Coffee gets a clean bill of healthBMJ 2017; 359 doi: https://doi.org/10.1136/bmj.j5356 (Published 22 November 2017) Cite this as: BMJ 2017;359:j5356
- Eliseo Guallar, professor of epidemiology and medicine
- Welch Center for Prevention, Epidemiology, and Clinical Research, Johns Hopkins Bloomberg School of Public Health, Baltimore, MD, USA
In the linked article, Poole and colleagues report findings from an umbrella review of clinical trials and observational studies of coffee intake and health outcomes (doi:10.1136/bmj.j5024).1 Umbrella reviews synthesise previous meta-analyses and provide a high level summary of quantitative research on a particular topic.2 This review found that coffee intake was either not associated or was inversely associated with most health outcomes considered. In particular, coffee intake was inversely associated with all-cause mortality, incidence of and mortality from cardiovascular disease, and incidence of cancer, non-alcoholic fatty liver disease, cirrhosis, and diabetes.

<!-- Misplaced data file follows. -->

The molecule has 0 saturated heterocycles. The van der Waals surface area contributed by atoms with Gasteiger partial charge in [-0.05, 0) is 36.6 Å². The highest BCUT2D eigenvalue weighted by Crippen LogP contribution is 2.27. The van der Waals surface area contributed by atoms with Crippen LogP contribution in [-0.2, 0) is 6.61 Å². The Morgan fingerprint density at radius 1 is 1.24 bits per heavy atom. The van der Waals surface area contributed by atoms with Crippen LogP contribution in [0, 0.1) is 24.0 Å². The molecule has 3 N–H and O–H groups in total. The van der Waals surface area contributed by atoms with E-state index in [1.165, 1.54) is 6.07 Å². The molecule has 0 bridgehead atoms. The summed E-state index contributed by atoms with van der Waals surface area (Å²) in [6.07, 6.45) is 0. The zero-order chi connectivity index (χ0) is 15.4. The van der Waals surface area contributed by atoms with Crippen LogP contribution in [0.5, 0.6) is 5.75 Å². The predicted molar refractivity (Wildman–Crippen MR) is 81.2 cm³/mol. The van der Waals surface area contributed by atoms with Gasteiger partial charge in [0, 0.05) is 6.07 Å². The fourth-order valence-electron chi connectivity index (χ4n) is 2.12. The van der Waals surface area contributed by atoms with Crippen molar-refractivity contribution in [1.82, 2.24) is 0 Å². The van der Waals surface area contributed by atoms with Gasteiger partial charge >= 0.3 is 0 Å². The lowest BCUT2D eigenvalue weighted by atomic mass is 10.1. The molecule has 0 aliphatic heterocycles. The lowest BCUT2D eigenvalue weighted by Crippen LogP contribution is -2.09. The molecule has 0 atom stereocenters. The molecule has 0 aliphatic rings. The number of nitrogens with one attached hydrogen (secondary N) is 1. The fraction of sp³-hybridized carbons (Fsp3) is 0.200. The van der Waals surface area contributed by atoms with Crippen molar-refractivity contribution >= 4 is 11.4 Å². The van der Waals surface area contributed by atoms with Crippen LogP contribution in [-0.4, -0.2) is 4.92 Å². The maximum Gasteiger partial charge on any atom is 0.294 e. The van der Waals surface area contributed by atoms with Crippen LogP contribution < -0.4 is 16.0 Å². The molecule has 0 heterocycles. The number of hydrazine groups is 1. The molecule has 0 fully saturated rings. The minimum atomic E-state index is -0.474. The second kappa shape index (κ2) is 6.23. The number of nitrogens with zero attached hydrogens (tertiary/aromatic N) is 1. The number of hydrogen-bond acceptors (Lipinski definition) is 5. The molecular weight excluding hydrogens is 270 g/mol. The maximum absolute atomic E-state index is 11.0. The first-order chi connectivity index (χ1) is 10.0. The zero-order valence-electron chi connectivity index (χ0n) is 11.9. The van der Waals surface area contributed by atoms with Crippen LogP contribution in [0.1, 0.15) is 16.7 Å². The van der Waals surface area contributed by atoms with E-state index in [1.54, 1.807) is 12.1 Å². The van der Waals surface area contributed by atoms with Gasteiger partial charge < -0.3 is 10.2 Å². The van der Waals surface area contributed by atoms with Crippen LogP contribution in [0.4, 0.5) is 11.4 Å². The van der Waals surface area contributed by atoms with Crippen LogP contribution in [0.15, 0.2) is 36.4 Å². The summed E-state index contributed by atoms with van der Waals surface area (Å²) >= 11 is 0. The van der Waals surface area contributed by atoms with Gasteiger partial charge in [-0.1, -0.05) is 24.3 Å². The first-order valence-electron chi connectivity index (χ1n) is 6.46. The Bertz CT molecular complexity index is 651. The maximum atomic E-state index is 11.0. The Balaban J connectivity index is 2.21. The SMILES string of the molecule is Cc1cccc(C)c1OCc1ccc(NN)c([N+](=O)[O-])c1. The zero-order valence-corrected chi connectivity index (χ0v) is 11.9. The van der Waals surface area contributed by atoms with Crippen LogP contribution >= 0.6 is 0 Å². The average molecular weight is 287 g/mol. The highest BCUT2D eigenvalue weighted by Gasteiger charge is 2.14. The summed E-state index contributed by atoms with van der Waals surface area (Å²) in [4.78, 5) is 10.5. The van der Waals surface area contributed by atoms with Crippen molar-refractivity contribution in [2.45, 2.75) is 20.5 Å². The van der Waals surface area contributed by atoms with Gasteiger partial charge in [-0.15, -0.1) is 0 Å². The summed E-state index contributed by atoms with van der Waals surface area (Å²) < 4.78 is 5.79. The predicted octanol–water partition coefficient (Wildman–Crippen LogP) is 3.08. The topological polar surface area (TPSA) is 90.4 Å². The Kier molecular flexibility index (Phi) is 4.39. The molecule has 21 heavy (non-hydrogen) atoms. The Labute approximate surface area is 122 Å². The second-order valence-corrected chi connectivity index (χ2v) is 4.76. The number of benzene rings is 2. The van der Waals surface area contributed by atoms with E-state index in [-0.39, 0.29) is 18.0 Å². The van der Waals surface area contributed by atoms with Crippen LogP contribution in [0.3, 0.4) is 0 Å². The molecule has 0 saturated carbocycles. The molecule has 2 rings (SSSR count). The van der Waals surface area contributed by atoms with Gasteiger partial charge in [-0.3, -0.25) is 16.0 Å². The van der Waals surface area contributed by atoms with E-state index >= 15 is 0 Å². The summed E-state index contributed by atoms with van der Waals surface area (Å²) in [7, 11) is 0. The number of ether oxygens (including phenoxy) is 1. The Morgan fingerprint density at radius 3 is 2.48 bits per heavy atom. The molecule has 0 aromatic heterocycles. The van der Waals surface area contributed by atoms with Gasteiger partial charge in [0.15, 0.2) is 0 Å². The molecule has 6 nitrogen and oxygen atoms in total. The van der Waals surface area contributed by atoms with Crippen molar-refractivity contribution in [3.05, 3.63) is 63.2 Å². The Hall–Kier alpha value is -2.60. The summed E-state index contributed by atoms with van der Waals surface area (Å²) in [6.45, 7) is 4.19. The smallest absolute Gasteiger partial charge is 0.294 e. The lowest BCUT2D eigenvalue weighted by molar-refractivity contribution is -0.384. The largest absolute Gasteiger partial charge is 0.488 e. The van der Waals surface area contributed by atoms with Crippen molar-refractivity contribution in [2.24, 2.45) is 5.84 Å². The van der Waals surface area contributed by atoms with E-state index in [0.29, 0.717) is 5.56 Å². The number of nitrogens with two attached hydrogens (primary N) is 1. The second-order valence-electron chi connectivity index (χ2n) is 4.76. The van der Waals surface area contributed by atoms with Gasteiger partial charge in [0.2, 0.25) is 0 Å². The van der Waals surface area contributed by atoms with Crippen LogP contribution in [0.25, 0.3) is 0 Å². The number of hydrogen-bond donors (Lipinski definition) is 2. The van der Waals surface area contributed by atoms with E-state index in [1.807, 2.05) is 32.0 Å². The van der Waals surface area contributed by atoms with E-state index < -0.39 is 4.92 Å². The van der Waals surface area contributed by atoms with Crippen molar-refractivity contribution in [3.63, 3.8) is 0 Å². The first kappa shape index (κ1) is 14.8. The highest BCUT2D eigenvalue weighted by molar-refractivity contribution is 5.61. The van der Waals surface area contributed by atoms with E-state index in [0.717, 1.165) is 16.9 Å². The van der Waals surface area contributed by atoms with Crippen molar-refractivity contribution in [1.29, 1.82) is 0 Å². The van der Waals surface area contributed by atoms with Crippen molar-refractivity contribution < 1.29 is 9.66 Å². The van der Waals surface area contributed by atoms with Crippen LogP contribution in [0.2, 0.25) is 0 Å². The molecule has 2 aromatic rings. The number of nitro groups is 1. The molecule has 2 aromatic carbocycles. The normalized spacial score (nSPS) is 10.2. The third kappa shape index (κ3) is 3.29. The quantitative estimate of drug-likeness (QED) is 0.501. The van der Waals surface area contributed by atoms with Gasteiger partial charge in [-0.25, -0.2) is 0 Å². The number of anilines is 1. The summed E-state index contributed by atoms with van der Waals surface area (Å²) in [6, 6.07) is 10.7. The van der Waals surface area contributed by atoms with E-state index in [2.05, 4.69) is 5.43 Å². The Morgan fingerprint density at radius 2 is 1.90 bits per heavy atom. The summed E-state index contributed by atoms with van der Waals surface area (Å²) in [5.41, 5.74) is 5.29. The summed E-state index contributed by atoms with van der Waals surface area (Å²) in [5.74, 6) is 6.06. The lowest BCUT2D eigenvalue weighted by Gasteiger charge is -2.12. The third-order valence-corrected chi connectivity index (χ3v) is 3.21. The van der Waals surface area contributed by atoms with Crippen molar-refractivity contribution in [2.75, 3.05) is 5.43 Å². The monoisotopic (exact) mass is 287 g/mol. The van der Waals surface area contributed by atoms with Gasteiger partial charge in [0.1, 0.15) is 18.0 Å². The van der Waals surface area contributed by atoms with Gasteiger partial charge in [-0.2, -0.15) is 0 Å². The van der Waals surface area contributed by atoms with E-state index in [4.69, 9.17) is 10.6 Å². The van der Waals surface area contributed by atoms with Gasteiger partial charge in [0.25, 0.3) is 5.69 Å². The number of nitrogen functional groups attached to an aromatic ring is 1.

The authors concluded that coffee consumption seems generally safe within usual patterns of intake and is more likely to benefit health than to harm it. These conclusions are similar to those of a recent comprehensive systematic review of the adverse effects of caffeine consumption3 and to those of an independent umbrella review of …